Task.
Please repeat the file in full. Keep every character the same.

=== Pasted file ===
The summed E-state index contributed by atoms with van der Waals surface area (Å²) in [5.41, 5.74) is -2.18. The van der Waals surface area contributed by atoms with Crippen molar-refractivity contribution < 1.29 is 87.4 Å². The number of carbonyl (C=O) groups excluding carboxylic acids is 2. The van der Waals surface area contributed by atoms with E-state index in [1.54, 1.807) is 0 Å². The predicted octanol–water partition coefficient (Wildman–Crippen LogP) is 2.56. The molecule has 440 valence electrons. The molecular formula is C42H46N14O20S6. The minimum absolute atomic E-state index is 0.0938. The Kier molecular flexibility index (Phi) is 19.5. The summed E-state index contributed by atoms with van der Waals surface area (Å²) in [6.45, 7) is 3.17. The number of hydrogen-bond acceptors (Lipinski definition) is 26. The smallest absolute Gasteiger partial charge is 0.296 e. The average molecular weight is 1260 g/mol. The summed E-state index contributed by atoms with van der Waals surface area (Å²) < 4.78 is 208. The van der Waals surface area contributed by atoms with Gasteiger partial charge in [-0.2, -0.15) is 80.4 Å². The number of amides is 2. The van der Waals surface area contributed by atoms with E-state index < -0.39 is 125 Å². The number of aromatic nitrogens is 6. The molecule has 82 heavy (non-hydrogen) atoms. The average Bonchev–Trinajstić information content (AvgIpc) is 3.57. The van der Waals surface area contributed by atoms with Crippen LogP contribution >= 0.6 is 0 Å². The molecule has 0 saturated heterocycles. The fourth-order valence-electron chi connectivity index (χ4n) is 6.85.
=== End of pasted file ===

The summed E-state index contributed by atoms with van der Waals surface area (Å²) in [5.41, 5.74) is -2.18. The van der Waals surface area contributed by atoms with Crippen molar-refractivity contribution < 1.29 is 87.4 Å². The number of carbonyl (C=O) groups excluding carboxylic acids is 2. The van der Waals surface area contributed by atoms with E-state index in [1.54, 1.807) is 0 Å². The predicted octanol–water partition coefficient (Wildman–Crippen LogP) is 2.56. The molecule has 440 valence electrons. The molecular formula is C42H46N14O20S6. The minimum absolute atomic E-state index is 0.0938. The Kier molecular flexibility index (Phi) is 19.5. The summed E-state index contributed by atoms with van der Waals surface area (Å²) in [6.45, 7) is 3.17. The number of hydrogen-bond acceptors (Lipinski definition) is 26. The smallest absolute Gasteiger partial charge is 0.296 e. The average molecular weight is 1260 g/mol. The summed E-state index contributed by atoms with van der Waals surface area (Å²) < 4.78 is 208. The van der Waals surface area contributed by atoms with Gasteiger partial charge in [-0.2, -0.15) is 80.4 Å². The number of amides is 2. The van der Waals surface area contributed by atoms with E-state index < -0.39 is 125 Å². The number of aromatic nitrogens is 6. The molecule has 82 heavy (non-hydrogen) atoms. The average Bonchev–Trinajstić information content (AvgIpc) is 3.57. The van der Waals surface area contributed by atoms with Crippen LogP contribution >= 0.6 is 0 Å². The molecule has 0 saturated heterocycles. The fourth-order valence-electron chi connectivity index (χ4n) is 6.85.